302: Found is also a suitable entity header for this purpose, but it's ambiguously managed in many browsers. A comment in RFC 2616 explains why it was split into "303: See Other" and "307: Temporary Redirect."

The advantage of this method is that the images themselves are cached, but you can still count the hits on the ad--and most caches do not cache redirects, so your hit-count is more accurate than for ads without Cache-control headers. The specification explicitly states that 307 is not cacheable unless stated otherwise.

You and your customers save bandwidth on the images, and your hit-count is as accurate as for images with No-cache headers. Everyone wins!

There is a latency cost, as the browser sends the GET request for the image, receives the redirect, and sends another GET request for the actual image. In most cases, this will be slight, especially if the browser is behind a cache that already contains the ad image.

If the image is cached, total bandwidth is reduced. If the image is not cached, total bandwidth is increased by the size of the second GET request and the 307--both extremely small.

Apache implementation

In the page that contains the ad, use an image tag that displays the correct height and width for the banner. The image tag should point to a URI that doesn't actually exist, but that is used to handle the redirect.

The redirect is managed by the mod_alias directive Redirect. Ensure that httpd.conf is set to load mod_alias. You may need to recompile Apache after editing this file.

# Dynamic Shared Object (DSO) Support

LoadModule expires_module /usr/lib/apache/1.3/

The Redirect directive may be set in any of the document realms. See Cache-Friendly Web Pages for a description of Apache document realms and how to set directives within realms.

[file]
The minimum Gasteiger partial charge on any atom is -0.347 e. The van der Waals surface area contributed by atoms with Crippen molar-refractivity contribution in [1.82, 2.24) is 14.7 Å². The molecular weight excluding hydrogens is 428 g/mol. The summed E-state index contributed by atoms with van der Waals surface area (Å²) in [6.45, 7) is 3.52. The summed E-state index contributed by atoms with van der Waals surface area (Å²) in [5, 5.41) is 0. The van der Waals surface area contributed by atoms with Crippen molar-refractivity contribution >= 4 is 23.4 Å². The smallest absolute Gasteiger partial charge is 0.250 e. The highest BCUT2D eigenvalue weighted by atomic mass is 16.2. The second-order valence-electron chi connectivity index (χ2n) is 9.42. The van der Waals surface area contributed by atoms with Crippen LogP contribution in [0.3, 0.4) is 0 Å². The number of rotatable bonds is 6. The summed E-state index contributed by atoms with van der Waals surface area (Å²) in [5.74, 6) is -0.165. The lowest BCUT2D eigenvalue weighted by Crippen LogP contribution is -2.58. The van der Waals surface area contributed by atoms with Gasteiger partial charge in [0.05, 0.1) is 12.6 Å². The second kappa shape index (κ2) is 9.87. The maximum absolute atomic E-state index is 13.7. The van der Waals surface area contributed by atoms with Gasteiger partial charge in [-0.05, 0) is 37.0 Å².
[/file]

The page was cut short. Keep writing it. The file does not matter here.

For our purpose, either a 307 or a 302 (temp) redirect will serve. Set the source to the fake URL the page refers to, and the second to the advertisement you actually want to display. The first path must be an absolute path from the current host. The second must be a full URL.

Redirect 307 /path/in/page http://host.and/path/to/advertisement


Redirect temp /path/in/page http://host.and/path/to/advertisement

The redirections will be logged in the access log. From there, count hits for each advertisement with a log-analysis script.

Perl implementation

If serving banners via a CGI script, you can write the redirection into the script. Return the Status and Location headers rather than returning the actual image.

In the page, include the image as a link to the CGI script, something like <img src="http://mybannerserver/banner.cgi">. This will call banner.cgi, which issues a redirect to the image that the browser then calls. You can then read your ad hits from your access logs, or record them as part of the script.

A sample banner.cgi, stripped to the barest minimum, is:

#!/usr/bin/env perl

	sub Pick_a_banner()
		# Use whatever algorithm you prefer 
		# to choose the banner URI
		return "http://myserver/defaultbanner.gif"

	print "Status: 307\n";
	print "Location: $banner_uri\n";
	print "\n";
	exit 0

Caveats and gotchas

If your advertisements are served from a Web server you have no access to, you may not be able to make the ads themselves cache-friendly. But you can still make your pages cache-friendly without affecting the ads.

Final words

This is just one method of making ads cache-friendly. The explanation of entities and the examples should let you modify your own system to be as cache-friendly as possible.

Further reading

Jennifer Vesperman is the author of Essential CVS. She writes for the O'Reilly Network, the Linux Documentation Project, and occasionally Linux.Com.

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Copyright © 2009 O'Reilly Media, Inc.